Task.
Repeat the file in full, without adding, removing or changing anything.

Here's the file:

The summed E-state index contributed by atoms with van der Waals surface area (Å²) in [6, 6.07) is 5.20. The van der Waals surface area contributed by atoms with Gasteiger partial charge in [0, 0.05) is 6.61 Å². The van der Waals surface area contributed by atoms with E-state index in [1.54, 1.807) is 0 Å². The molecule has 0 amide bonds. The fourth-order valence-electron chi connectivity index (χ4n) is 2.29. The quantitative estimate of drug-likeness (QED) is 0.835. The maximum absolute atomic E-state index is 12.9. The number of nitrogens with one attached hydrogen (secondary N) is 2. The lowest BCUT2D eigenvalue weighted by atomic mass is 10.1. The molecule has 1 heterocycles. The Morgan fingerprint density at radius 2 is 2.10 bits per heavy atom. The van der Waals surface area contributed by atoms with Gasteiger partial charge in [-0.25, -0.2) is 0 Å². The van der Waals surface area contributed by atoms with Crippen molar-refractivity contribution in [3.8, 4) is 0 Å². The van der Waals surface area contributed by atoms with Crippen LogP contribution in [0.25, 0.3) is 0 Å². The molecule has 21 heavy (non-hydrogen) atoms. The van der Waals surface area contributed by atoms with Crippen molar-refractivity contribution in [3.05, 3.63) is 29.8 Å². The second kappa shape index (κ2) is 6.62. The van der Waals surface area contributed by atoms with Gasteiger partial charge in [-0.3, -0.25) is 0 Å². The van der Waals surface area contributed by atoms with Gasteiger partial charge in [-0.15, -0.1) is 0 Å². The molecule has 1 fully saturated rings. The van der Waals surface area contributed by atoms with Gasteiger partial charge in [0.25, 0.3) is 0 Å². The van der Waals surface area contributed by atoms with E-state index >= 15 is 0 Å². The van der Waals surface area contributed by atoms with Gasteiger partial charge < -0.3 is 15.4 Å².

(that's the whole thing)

The summed E-state index contributed by atoms with van der Waals surface area (Å²) in [6, 6.07) is 5.20. The van der Waals surface area contributed by atoms with Gasteiger partial charge in [0, 0.05) is 6.61 Å². The van der Waals surface area contributed by atoms with E-state index in [1.54, 1.807) is 0 Å². The molecule has 0 amide bonds. The fourth-order valence-electron chi connectivity index (χ4n) is 2.29. The quantitative estimate of drug-likeness (QED) is 0.835. The maximum absolute atomic E-state index is 12.9. The number of nitrogens with one attached hydrogen (secondary N) is 2. The lowest BCUT2D eigenvalue weighted by atomic mass is 10.1. The molecule has 1 heterocycles. The Morgan fingerprint density at radius 2 is 2.10 bits per heavy atom. The van der Waals surface area contributed by atoms with Gasteiger partial charge in [-0.25, -0.2) is 0 Å². The van der Waals surface area contributed by atoms with Crippen molar-refractivity contribution in [3.8, 4) is 0 Å². The van der Waals surface area contributed by atoms with Crippen LogP contribution in [0.25, 0.3) is 0 Å². The molecule has 21 heavy (non-hydrogen) atoms. The van der Waals surface area contributed by atoms with Crippen molar-refractivity contribution in [3.05, 3.63) is 29.8 Å². The second kappa shape index (κ2) is 6.62. The van der Waals surface area contributed by atoms with Gasteiger partial charge in [-0.3, -0.25) is 0 Å². The van der Waals surface area contributed by atoms with Gasteiger partial charge in [-0.15, -0.1) is 0 Å². The molecule has 1 fully saturated rings. The van der Waals surface area contributed by atoms with Gasteiger partial charge in [0.25, 0.3) is 0 Å². The van der Waals surface area contributed by atoms with E-state index >= 15 is 0 Å². The van der Waals surface area contributed by atoms with Gasteiger partial charge < -0.3 is 15.4 Å².